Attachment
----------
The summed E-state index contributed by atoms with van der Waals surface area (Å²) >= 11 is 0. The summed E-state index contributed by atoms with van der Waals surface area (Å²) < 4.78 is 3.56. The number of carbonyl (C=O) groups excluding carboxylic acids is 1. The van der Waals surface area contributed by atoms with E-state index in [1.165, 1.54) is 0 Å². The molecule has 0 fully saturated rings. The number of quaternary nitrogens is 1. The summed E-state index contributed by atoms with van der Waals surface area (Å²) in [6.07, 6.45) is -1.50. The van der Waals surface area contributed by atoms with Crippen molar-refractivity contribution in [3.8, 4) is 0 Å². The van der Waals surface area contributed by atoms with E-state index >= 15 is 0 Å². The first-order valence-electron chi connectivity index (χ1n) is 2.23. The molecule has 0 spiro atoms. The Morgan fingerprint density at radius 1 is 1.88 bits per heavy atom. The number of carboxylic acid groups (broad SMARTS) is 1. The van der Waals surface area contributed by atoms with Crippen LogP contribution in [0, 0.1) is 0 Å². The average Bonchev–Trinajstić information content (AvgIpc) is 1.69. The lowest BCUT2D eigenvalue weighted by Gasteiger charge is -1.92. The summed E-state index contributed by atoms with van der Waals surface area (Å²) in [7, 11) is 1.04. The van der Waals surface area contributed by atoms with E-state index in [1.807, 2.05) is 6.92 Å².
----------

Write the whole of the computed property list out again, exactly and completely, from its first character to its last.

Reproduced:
The summed E-state index contributed by atoms with van der Waals surface area (Å²) >= 11 is 0. The summed E-state index contributed by atoms with van der Waals surface area (Å²) < 4.78 is 3.56. The number of carbonyl (C=O) groups excluding carboxylic acids is 1. The van der Waals surface area contributed by atoms with E-state index in [1.165, 1.54) is 0 Å². The molecule has 0 fully saturated rings. The number of quaternary nitrogens is 1. The summed E-state index contributed by atoms with van der Waals surface area (Å²) in [6.07, 6.45) is -1.50. The van der Waals surface area contributed by atoms with Crippen molar-refractivity contribution in [3.8, 4) is 0 Å². The van der Waals surface area contributed by atoms with E-state index >= 15 is 0 Å². The first-order valence-electron chi connectivity index (χ1n) is 2.23. The molecule has 0 spiro atoms. The Morgan fingerprint density at radius 1 is 1.88 bits per heavy atom. The number of carboxylic acid groups (broad SMARTS) is 1. The van der Waals surface area contributed by atoms with Crippen LogP contribution in [0, 0.1) is 0 Å². The average Bonchev–Trinajstić information content (AvgIpc) is 1.69. The lowest BCUT2D eigenvalue weighted by Gasteiger charge is -1.92. The summed E-state index contributed by atoms with van der Waals surface area (Å²) in [7, 11) is 1.04. The van der Waals surface area contributed by atoms with E-state index in [1.807, 2.05) is 6.92 Å².